What’s good for the body appears to be good for the brain. And what is known about the health benefits of food may well help us stave off dementia. 

That’s the message from a pioneering Alzheimer’s disease researcher whose detailed article on what to eat for brain health appeared this week in The Conversation.

Current health scourges, such as type 2 diabetes, obesity and heart disease, all affect brain function, reported Ralph Martins, Ph.D., a professor at Macquarie University in Australia. Along with damaging inflammation that builds up with age, these problems can lead to a higher risk of Alzheimer’s and other brain conditions, including vascular dementia and Parkinson’s disease.

Research has identified certain foods that can help lower this risk, wrote Martins, who is working on a program of therapies and interventions for adults with pre-clinical Alzheimer’s. He recommended that people eat more foods that contain high levels of antioxidants and anti-inflammatory chemicals, such as:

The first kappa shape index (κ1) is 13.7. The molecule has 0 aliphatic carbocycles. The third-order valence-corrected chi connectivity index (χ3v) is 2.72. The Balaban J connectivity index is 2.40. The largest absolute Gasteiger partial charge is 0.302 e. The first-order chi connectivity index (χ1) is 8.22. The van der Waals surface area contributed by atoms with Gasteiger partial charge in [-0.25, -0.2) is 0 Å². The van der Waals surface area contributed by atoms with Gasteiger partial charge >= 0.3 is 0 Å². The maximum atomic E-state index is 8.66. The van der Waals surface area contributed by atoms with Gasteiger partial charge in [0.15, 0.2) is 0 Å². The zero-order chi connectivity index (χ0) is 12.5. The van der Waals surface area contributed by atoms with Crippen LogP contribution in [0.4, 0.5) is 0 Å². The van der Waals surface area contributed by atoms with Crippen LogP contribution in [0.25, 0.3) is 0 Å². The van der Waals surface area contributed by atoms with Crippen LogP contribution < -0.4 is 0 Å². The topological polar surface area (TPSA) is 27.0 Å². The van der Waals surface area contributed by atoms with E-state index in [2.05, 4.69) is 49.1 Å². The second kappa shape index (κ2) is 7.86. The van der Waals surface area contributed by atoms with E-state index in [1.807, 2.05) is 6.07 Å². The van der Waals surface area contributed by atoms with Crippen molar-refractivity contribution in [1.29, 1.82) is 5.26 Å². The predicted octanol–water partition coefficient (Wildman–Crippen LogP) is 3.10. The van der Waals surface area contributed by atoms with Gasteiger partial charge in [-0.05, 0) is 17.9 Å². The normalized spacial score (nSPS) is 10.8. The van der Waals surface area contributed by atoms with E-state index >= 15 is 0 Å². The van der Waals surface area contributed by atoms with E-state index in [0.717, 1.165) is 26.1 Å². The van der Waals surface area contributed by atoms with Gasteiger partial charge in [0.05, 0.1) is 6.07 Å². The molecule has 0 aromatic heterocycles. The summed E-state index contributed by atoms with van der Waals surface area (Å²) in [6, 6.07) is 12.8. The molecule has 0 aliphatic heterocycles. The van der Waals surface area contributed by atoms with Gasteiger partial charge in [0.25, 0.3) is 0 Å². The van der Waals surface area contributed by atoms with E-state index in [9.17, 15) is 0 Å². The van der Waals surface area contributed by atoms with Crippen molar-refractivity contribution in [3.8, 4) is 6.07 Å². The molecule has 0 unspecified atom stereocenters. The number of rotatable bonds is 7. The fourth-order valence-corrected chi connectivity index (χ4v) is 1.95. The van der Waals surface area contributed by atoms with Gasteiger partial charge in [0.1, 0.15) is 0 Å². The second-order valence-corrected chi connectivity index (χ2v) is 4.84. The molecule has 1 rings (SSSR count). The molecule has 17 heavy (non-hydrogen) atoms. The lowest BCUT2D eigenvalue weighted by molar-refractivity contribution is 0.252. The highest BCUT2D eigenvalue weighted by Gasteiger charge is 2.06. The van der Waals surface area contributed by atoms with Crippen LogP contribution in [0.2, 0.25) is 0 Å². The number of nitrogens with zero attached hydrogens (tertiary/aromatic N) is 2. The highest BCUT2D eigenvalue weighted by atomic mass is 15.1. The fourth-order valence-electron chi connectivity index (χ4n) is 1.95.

• Fish, for its omega 3 fatty acids and protein
  • Berries, including blueberries, strawberries, raspberries and blackberries
  • Red and purple sweet potatoes
  • Green vegetables and herbs
  • Beetroot
  • Pulses, including beans, lentils and peas

These foods (which contain damaged fats and proteins that can trigger inflammation) should be avoided: 

  • Sweets
  • Soft drinks
  • Refined carbohydrates
  • Processed meats
  • Deep fried foods
  • Other ‘junk’ foods 

Ralph Martins’ article on preventive eating can be found here.